India's ruling party pledges to scrap special status for IoK

We believe that Article 35A is an obstacle in the development of the state, the party manifesto says


Reuters April 08, 2019
We believe that Article 35A is an obstacle in the development of the state, the party manifesto says. PHOTO: REUTERS

NEW DELHI: India’s ruling Bharatiya Janata Party (BJP) will scrap a decades-old law providing special rights to the residents of the Indian Occupied Kashmir (IoK), according to the party’s election manifesto released on Monday.

“We believe that Article 35A is an obstacle in the development of the state,” the party’s manifesto said of the law that prevents non-residents from buying property in the state.

Political leaders in Muslim-majority Kashmir, where India is fighting an armed insurgency against its rule, have warned repealing the law would lead to widespread unrest.

Elections begin on Thursday.

Foreign Minister Shah Mehmood Qureshi revealed on Sunday that India is planning another military attack against Pakistan in coming weeks, raising the spectre of renewed hostilities between the two nuclear-armed neighbours.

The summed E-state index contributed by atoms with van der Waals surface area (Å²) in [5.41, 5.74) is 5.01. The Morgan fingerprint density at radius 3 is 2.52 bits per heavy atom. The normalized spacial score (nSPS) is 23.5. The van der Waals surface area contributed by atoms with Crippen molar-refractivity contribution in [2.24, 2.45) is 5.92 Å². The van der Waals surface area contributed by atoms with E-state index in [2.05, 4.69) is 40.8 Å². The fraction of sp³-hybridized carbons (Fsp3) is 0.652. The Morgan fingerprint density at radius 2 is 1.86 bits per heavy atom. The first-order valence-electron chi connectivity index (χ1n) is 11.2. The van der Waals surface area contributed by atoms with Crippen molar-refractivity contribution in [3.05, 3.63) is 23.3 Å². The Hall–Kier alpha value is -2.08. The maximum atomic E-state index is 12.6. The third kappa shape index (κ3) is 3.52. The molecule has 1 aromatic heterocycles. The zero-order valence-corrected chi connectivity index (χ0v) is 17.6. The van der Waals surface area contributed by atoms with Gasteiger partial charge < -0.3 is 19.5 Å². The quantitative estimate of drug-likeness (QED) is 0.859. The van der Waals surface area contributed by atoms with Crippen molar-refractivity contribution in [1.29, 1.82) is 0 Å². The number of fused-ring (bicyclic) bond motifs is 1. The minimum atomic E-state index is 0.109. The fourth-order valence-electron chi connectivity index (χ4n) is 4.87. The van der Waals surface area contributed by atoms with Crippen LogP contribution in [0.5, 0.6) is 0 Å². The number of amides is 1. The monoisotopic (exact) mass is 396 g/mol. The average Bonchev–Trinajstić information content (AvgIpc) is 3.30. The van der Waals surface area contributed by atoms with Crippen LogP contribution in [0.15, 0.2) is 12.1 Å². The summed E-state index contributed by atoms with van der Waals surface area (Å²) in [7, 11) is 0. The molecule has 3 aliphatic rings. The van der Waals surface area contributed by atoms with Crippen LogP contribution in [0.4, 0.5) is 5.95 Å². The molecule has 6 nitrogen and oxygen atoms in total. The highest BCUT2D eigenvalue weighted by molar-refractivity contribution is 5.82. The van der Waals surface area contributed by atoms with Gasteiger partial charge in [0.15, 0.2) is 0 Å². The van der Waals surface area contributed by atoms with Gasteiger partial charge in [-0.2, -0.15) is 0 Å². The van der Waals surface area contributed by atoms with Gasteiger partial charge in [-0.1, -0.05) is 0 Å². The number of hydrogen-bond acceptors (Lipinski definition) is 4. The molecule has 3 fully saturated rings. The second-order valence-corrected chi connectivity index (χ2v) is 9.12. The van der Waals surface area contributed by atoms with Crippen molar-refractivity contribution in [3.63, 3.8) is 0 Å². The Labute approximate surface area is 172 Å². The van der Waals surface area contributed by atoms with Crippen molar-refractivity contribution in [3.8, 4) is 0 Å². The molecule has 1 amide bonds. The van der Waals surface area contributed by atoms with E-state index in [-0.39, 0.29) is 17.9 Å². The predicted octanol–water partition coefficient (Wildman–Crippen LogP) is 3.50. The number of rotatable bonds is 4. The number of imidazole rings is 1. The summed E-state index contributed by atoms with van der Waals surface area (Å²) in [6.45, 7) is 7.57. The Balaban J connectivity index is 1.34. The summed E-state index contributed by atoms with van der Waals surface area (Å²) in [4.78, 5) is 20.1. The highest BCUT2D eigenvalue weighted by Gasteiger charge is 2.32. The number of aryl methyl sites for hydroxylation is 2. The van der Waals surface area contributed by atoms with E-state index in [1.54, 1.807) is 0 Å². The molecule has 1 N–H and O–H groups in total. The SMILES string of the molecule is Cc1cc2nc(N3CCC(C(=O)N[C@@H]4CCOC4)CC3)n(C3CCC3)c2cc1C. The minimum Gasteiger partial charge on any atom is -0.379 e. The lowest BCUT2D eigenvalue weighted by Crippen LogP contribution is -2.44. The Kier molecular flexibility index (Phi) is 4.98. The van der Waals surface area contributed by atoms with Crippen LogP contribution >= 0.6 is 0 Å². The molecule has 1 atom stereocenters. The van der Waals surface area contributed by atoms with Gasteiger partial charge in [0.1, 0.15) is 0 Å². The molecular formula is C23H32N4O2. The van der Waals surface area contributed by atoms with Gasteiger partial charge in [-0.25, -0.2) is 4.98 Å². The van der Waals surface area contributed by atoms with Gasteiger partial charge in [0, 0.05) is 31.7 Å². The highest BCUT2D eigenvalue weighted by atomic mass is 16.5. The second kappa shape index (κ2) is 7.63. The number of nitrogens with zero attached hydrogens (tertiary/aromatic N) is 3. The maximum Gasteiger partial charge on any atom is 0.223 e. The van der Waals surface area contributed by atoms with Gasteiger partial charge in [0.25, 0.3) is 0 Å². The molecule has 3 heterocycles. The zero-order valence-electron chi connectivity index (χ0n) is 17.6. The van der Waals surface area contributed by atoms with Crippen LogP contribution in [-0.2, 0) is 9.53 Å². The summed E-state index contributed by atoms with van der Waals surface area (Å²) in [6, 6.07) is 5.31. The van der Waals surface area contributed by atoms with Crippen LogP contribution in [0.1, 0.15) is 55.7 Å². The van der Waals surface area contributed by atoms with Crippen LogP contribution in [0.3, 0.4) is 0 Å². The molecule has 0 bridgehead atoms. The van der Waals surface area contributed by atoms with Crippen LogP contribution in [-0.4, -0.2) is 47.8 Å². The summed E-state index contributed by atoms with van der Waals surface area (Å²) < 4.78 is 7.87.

“We have reliable intelligence that between 16th and 20th April, India may carry out an attack against Pakistan,” disclosed the foreign minister at a news conference in his hometown Multan on Sunday.

Elaborating further, he said India could stage a “Pulwama style” attack in Occupied Kashmir to use it as justification for its military adventure against Pakistan.

India planning another military attack against Pakistan, says FM Qureshi

Islamabad has also warned Delhi against any misadventure, with the Indian deputy commissioner summoned to the Foreign Office on Sunday. According to the Foreign Office spokesperson, a strong demarche was handed over to the Indian diplomat after the foreign minister’s speech.

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Pakistan has also reached out to key world capitals on the development as it is taking the Indian threat seriously. Two days ago, Foreign Secretary Tehmina Janjua invited the ambassadors of five permanent members of the UN Security Council to share Islamabad’s concerns.

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